1963-2013 - 50 years of Research for Social Change

  • 0
  • 0

Back | Programme Area: Social Policy and Development (2000 - 2009)

Liberalization and HIV in Kerala



The HIV/AIDS epidemic is a good illustration of the well-established link between poverty and ill health; job insecurity can indirectly affect people’s susceptibility to diseases and infections such as HIV. Working and living conditions can put people at a higher risk for disease and infection: poverty-driven sex work and migration are acknowledged socioeconomic risk factors for HIV. It is also likely that the availability of food and access to health services influence susceptibility to disease as well as the ability to cope with ill health. Without good nutrition and health care, people with HIV succumb to AIDS more quickly.

In this context, this paper by Sandhya Srinivasan and Mini Sukumar explores the following questions: Has structural adjustment in India, implemented since 1991, increased job insecurity and loss of livelihood in the state of Kerala? Did structural adjustment put some groups at higher risk of HIV? Did policy decisions reduce people’s access to care, especially through the public health system? If so, what institutional pressures led to these changes, and how were they received?

Kerala was chosen as a case study because its excellent health indicators are acknowledged to be at least partly due to the state’s commitment to public services. However, structural adjustment programmes (SAPs) have been linked to worsening living conditions and health status, thus SAPs at the national level will have effects at the state level. Second, Kerala is a state of migrants, and migration has often been identified as a risk factor for HIV infection. The state’s reported low HIV prevalence, despite this risk factor, merited further investigation.

The Kerala model, based on public commitment to social services, survived frequent changes of state government and flourished despite the low priority given by the national government to these issues. However, several overlapping trends have combined to create what appears to be a crisis. Some of these pre-date the introduction of structural adjustment, but have accelerated since its implementation in 1991.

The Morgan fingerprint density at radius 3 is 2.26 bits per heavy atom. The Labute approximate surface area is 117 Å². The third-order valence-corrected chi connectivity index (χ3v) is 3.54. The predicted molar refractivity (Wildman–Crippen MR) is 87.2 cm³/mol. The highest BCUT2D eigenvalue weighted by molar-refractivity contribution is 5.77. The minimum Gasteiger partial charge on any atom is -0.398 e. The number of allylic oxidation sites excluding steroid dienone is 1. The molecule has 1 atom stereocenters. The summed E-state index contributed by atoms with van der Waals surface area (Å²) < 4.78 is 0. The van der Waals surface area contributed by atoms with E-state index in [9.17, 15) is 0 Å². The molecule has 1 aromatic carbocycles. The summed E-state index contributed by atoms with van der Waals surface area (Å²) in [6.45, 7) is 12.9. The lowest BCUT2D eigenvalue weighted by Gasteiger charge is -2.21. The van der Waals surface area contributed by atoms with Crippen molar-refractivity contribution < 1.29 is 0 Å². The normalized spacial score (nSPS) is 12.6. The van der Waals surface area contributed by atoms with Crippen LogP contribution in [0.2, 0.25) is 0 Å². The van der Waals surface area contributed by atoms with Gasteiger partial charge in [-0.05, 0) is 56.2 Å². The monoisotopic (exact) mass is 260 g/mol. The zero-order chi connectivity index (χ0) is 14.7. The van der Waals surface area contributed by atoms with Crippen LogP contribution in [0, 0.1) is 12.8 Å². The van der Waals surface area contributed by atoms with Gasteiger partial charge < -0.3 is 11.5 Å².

Since the 1980s, the state of Kerala started having difficulties paying for its social support schemes through the revenues it generated. This contributed to the decline of the extensive public health care system, forcing people to turn to the growing and unregulated private health sector. Studies indicate that household expenditure on health care has increased drastically with liberalization, sometimes forcing families into debt.

SAPs at the national level are also believed to have affected the livelihoods of various sections of the population, leaving people impoverished and in debt, and forced to work in highly exploitative conditions. Their situation is exacerbated by the Kerala government’s apparent reluctance to take action against violations of labour laws. These conditions and the resulting sharp drop in income could be pushing women into the sex trade, thereby increasing their risk of contracting HIV. Some groups may be forced to migrate to other states in search of work, which also puts them at a higher risk. While earlier official figures show that HIV prevalence has remained at a low level in Kerala, recent figures suggest a significant increase.

The Kerala AIDS programme is independent of the health care infrastructure, with separate funding and the involvement of NGOs for implementation. Yet many components of the programme will have to be implemented through the public health system. However, the public services are inadequate, while the private services—to which people with HIV are often forced to turn—are irrational, discriminatory and expensive. There are no policies implemented to protect the rights of people with HIV.

India is facing a growing AIDS crisis but, so far, Kerala does not seem to have been as affected as other states. However, if the latest official estimates suggesting that HIV prevalence may be a growing problem in Kerala are correct, the deteriorating support system, further weakened by the consequences of the national SAP, may be unable to tackle the crisis as it affects Kerala.
  • Publication and ordering details
  • Pub. Date: 15 Apr 2006
    Pub. Place: Geneva
    ISSN: 1020-8208
    From: UNRISD